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  1. Seeing What You Want.William E. S. McNeill - 2015 - Consciousness and Cognition 36:554-564.
    There has been recent interest in the hypothesis that we can directly perceive some of each other’s mental features. One popular strategy for defending that hypothesis is to claim that some mental features are embodied in a way that makes them available to perception. Here I argue that this view would imply a particular limit on the kinds of mental feature that would be perceptible (§2). I sketch reasons for thinking that the view is not yet well-motivated (§3). And I (...)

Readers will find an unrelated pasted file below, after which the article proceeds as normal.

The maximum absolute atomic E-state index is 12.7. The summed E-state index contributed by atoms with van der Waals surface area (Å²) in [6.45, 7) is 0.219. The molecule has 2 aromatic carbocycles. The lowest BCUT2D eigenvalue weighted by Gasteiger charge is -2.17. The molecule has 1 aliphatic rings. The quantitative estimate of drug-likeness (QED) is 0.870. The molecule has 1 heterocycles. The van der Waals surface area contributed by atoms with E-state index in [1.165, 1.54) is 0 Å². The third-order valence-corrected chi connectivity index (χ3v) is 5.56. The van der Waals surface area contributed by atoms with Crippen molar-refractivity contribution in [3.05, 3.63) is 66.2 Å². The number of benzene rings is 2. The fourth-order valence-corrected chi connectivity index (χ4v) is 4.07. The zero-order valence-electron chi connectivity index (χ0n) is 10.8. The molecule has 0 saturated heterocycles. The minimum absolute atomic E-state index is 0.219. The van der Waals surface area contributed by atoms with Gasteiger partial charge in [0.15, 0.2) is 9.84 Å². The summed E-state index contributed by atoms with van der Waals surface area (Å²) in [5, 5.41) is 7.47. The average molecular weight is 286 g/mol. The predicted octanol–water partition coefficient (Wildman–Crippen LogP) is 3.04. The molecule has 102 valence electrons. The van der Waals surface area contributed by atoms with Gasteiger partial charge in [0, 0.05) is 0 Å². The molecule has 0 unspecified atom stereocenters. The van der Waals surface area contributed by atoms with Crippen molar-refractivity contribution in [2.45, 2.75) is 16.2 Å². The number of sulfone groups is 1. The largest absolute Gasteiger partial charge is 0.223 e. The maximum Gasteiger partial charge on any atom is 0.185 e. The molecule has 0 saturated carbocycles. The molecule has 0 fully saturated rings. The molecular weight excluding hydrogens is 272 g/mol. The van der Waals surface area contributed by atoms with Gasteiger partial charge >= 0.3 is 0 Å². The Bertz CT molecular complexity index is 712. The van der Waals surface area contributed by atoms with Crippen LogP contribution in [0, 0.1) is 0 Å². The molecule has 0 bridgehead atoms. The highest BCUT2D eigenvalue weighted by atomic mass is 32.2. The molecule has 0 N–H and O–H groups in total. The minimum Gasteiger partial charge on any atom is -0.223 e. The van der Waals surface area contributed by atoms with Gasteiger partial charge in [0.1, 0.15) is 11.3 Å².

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  • Perception, Evidence, and Our Expressive Knowledge of Others' Minds.Anil Gomes - forthcoming - In Matthew Parrott & Anita Avramides (eds.), volume on the problem of other minds. Oxford University Press.
    ‘How, then, she had asked herself, did one know one thing or another thing about people, sealed as they were?’ So asks Lily Briscoe in To the Lighthouse. It is this question, rather than any concern about pretence or deception, which forms the basis for the philosophical problem of other minds. Responses to this problem have tended to cluster around two solutions: either we know others’ minds through perception; or we know others’ minds through a form of inference. In the (...)
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